Epic Companies

Epic Companies, based in Houston, filed for Chapter 11 bankruptcy in Texas. Louisiana creditors had previously attempted to force the company into Chapter 7 bankruptcy in Louisiana. 

Three companies based in Houma are looking to force marine services business Epic Companies in Houston into Chapter 7 bankruptcy.

The three creditors are seeking more than $93,000 in unpaid contracts with Epic Companies for goods and services and filed an involuntary bankruptcy filing against the company Aug. 2 in bankruptcy court in New Orleans. Scurlock Electric LLC, Preferred Sandblasting LLC and Top Drive Services claim their businesses are owed more than $26,000 each, records show.

Epic Companies, which has four offices across Louisiana in Broussard, Belle Chasse, Houma and Golden Meadow, sells offshore oil well maintenance, diving and marine, heavy lift barge services and offshore construction services. It also has a shipyard in Alabama.

The debts sought by the three Houma companies are a fraction of the more than $1.1 million other creditors of Epic Companies claim they are owed in several lawsuits filed in Louisiana courts in recent weeks. The U.S. Marshals office has warrants to seize several of the company’s vessels across the state from Lake Charles to Port Fourchon stemming from lawsuits by contractors looking to collect on past-due bills.

Among those seeking payments are Houston-based Dan Bunkering Inc., which supplies fuel and lubricants to vessels and claims it is owed $822,000 for goods and services across half a dozen vessels owned by Epic Companies. Morgan City-based Garber Brothers, which provides marine transportation services, claims it is owed more than $100,000 from Epic Companies for charter services. New Iberia-based manufacturer Bill Poole Products, which sells valves and controls, claims it is owed about $235,000 from Epic Companies.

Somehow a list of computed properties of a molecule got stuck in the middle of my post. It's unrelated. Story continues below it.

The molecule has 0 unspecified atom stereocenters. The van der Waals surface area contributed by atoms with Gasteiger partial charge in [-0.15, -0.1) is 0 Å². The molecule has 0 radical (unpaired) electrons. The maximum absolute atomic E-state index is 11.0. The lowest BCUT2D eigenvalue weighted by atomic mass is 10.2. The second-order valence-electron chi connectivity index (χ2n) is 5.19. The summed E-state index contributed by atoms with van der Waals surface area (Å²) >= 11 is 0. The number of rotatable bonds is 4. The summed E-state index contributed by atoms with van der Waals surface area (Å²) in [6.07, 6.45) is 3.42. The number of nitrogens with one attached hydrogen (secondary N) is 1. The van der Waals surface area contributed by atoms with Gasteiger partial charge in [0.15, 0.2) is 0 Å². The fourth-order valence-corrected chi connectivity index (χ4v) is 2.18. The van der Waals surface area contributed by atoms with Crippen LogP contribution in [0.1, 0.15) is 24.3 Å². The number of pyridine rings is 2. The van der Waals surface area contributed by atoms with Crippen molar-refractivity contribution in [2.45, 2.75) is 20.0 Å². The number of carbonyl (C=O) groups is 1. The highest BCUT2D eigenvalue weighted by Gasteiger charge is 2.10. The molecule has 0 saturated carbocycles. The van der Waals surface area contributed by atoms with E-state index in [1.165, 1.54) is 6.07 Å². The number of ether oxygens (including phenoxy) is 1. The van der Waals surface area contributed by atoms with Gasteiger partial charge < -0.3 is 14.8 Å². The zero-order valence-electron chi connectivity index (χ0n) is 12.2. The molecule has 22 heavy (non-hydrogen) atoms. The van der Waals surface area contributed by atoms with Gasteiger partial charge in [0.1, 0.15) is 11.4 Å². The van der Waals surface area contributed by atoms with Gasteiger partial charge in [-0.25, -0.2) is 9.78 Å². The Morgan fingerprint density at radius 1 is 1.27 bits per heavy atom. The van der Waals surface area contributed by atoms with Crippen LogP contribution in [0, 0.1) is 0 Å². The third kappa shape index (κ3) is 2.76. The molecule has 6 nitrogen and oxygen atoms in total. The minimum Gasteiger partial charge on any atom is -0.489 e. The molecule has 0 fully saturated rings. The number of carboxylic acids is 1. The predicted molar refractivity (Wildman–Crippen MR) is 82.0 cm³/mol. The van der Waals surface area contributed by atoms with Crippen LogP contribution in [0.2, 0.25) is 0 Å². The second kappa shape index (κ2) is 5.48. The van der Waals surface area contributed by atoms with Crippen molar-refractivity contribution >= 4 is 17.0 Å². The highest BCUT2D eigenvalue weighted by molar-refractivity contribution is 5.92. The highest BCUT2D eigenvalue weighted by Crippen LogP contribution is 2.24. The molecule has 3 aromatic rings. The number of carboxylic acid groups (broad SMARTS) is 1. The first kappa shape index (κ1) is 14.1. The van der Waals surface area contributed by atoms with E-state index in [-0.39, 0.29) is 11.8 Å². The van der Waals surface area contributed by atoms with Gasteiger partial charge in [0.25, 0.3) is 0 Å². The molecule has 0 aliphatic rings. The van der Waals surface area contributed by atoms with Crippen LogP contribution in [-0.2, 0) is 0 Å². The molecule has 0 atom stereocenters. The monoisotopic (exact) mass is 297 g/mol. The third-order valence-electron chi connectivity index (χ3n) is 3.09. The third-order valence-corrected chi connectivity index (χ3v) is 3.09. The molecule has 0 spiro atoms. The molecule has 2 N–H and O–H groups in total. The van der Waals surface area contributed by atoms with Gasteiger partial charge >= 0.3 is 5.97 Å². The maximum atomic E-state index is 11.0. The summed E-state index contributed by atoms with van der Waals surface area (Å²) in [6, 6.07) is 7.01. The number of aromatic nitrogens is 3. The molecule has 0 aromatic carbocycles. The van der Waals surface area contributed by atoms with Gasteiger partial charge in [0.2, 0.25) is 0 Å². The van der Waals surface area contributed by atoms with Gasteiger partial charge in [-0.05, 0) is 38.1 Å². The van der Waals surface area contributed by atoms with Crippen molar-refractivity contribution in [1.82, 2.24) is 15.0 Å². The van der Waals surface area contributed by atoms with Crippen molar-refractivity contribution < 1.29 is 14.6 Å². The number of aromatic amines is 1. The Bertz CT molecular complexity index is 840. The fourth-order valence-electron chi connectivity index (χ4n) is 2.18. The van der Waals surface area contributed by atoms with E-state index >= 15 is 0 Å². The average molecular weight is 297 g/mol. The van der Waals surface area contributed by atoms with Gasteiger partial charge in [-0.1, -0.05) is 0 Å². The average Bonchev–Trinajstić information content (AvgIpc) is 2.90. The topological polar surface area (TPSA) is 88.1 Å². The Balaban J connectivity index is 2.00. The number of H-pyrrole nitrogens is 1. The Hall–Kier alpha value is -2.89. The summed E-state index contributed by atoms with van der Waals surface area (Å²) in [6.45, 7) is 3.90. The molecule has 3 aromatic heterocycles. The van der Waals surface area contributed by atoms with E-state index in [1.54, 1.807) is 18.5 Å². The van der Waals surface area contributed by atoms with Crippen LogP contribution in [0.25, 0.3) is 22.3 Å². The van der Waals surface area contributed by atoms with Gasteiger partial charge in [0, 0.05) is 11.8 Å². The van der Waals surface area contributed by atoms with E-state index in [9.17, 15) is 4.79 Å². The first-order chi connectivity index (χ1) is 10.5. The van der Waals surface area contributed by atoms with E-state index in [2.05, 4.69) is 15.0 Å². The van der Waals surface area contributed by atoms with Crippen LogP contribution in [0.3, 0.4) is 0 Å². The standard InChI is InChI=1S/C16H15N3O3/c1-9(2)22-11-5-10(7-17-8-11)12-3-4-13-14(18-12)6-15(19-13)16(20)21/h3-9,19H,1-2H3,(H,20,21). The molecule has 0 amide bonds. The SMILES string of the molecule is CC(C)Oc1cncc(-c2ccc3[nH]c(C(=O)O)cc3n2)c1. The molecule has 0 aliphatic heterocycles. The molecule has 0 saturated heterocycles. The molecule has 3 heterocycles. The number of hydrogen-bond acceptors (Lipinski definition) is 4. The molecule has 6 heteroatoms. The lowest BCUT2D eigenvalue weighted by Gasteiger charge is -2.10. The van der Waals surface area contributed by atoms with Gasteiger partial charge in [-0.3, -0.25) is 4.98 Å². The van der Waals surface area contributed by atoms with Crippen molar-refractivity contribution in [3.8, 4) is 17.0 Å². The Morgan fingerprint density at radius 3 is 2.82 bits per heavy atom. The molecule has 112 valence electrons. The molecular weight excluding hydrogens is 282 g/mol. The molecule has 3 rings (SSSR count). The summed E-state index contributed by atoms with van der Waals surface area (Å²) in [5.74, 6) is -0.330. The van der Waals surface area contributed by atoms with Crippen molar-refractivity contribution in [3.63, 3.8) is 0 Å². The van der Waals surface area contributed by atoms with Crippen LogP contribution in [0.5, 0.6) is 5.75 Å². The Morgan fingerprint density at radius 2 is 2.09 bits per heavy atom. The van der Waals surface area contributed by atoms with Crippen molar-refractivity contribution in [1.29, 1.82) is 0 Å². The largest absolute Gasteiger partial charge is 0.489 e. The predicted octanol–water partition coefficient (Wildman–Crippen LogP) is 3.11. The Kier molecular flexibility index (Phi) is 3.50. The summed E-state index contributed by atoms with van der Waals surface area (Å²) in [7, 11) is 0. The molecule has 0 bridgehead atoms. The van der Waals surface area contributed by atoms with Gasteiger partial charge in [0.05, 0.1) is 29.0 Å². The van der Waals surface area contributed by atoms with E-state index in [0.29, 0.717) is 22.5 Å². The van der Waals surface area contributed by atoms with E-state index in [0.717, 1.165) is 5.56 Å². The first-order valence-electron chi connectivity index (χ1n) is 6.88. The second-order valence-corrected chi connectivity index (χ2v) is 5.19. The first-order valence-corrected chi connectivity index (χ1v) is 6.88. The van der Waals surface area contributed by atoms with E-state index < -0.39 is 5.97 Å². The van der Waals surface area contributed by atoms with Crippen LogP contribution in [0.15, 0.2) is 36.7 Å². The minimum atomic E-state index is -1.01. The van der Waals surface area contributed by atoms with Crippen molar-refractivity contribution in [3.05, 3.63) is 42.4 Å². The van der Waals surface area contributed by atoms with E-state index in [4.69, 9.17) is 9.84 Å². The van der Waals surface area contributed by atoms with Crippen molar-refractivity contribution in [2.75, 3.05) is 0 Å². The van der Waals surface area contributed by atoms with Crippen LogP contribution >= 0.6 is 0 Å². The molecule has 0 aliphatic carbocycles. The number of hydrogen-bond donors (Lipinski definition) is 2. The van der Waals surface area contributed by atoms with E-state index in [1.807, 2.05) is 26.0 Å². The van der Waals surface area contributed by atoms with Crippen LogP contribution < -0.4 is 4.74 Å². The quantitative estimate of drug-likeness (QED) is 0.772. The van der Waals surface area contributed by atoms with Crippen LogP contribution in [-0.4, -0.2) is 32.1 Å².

According to its LinkedIn profile, Epic Companies has more than 100 employees, many of them in Louisiana. Some of its former employees have indicated in LinkedIn profiles that they were laid off. The company has not filed a mass layoff notice with the state of Louisiana.

None of Epic Companies representatives responded to repeated requests for comment. 

In recent days, the phone system for all Epic Companies offices was switched to an automated message that the business is not reachable. 

Epic Companies appeared to be a growing company after it acquired three other businesses last year. Epic Companies bought the offshore services division of Tetra Technologies in June 2018 and then bought Ranger Offshore Inc. in August 2018. The company acquired BAE Systems Southeast Shipyards Alabama in October 2018.

Then-CEO Peter Pintar was bullish on the company’s future and said the acquisitions would enable the business to take on projects around the world. Pintar is no longer working at the company, according to an email bounce-back message.

Thomas Clarke, a healthcare industry executive who does private equity deals, financed the deal for Epic Companies to acquire the offshore services division of Tetra Technologies with a $47 million personal guarantee, according to U.S. Securities and Exchange Commission records. 

Clarke, CEO of Kissito Healthcare in Virginia, did not respond to repeated requests for comment about the future of Epic Companies. 

Email Kristen Mosbrucker at kmosbrucker@theadvocate.com.